Is Your New Year’s Resolution Already Failing?

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In the month of January, EE is focusing on helping you make and keep your New Year’s resolutions. Make sure you sign up for our mailing list to never miss a post!

Jennifer Lauretti-Robbins, PhD, ABPP

According to U.S. News, an overwhelming number of New Year’s resolutions “fail” by the second week in February. How can so many seemingly motivated people fail so quickly? Was it the resolution that failed? Did the person who created the resolution fail? Positive psychology has taught us a lot about human potential and overcoming obstacles by connecting to our innate strengths.

Maybe the resolution was a failure because it was poorly constructed in a haphazard way based on outdated guidelines?

Maybe it was a failure because it didn’t take into account important individual variables, such as the importance of a creating an intrinsically motivated goal that is strongly tied to a burning desire to make the resolution come to fruition?

 

Effective goal setting requires clarity (creating a clear and measureable goal). Unfortunately, many people set goals based on the expectations of others. I have a friend who is a registered dietitian. Every January she is flooded with appointment requests seeking consultations for weight loss. Interestingly, she describes countless numbers of individuals who are attending appointments to appease a friend, family member or health care professional who encouraged the individual to schedule the consultation. She describes individuals who “know” they “need” to lose weight, but acknowledge that they aren’t certain they are ready to put forth the effort to make it happen. While she has many highly motivated individuals, there are an equal number of people who appear dumbfounded when asked about their goals and willingness to develop a plan. Some sort of response along the lines of – “…I don’t know…my (fill in the blank – wife, husband, partner, friend, mother, father, doctor, etc.) told me I needed to meet with you.”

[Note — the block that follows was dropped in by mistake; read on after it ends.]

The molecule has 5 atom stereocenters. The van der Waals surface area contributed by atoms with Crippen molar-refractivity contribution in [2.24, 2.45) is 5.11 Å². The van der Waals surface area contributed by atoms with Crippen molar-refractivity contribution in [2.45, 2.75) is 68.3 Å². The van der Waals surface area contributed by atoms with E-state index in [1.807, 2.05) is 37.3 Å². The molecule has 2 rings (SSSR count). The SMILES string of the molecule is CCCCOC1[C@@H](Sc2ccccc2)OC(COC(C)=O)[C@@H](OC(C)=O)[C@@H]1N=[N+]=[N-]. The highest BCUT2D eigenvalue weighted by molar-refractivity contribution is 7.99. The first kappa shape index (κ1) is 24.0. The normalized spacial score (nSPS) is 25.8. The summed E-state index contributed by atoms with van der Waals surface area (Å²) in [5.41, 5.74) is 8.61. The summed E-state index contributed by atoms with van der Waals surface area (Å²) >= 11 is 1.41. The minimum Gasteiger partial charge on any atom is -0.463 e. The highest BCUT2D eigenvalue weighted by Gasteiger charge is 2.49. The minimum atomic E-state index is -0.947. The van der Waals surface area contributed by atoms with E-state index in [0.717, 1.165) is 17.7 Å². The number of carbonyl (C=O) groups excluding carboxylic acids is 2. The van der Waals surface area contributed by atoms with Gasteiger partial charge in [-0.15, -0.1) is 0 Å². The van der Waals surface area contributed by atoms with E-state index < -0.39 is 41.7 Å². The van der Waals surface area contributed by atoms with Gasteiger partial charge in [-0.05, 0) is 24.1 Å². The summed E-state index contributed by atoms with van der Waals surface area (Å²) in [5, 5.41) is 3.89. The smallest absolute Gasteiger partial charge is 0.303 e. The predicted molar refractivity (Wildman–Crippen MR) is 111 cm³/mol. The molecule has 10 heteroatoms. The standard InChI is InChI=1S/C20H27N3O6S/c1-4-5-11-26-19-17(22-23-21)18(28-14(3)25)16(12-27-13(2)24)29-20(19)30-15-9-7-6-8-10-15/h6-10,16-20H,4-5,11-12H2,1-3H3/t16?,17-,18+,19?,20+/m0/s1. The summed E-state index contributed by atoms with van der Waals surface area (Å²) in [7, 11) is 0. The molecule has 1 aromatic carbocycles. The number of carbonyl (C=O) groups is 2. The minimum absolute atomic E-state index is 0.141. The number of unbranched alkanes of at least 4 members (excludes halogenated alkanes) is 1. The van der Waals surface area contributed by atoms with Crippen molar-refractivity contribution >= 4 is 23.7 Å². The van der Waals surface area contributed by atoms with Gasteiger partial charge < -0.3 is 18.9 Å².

While this trend may be changing, many of us from a young age have been conditioned to seek answers outside of ourselves. Many of us are operating on autopilot. As a result, many people don’t truly know what they think or how they really feel. When setting New Year’s resolutions (or any goal) consider taking the time to ask yourself:

  • What do I really think? (vs. automatically responding to the requests / suggestions from others regarding what you should do)
  • How motivated am I to accomplish this goal? (Low, Medium, High)
  • How do I really feel about it? (Focused – Somewhat focused – Ambivalent)
  • Do I believe it is possible? (Definitely – Somewhat – Not at all)
  • If I believe achieving this goal is possible, how willing am I to consistently put forth the effort to make it happen? (Definitely – Somewhat – Not at all)

Countless people verbalize wanting to lose weight. A person could be abundantly clear that they want to lose 20 lbs. by March 15th – a fine example of a clearly defined and measureable goal. While clarity combined with the ability to quantify the goal is a necessary part of effective goal setting, it is often insufficient. Developing curiosity about the goal(s) that come to mind is an important step. In the weight loss example, one might ask: Why 20 lbs.? Why March 15th? Is a 20 lb. weight loss realistic in that time frame?

Often, people set goals based on external variables. With weight loss, many people may look at a BMI (body mass index) chart for their height and automatically conclude that they “need” to be at a specific weight in order to be “healthy.” The problem is that achieving a particular weight in a set time frame might not be achievable regardless of what others say you “should” be able to do, be or achieve. Setting unrealistic goals based on externally defined variables is a potential fast track to inadvertently sabotaging your goal setting efforts. Setting a weight range (ex. anywhere from 15-20 lbs.) and shifting one’s mindset (a common sports psychology tool) toward making progress rather than clinging to one particular outcome (i.e., a 20lb. weight loss by March 15th) is a more flexible approach that might offer a reprieve from the all or nothing approach.

Food for thought:

  • Is my goal something I really want to achieve?
  • How confident am I that I will be able to achieve my goal?
  • How willing am I to take action on a daily basis to achieve my goal?
  • What additional support may I put in place to help me achieve my goal?
  • How willing am I to take action on a daily basis to achieve my goal?
  • If I am not very willing, what is getting in the way?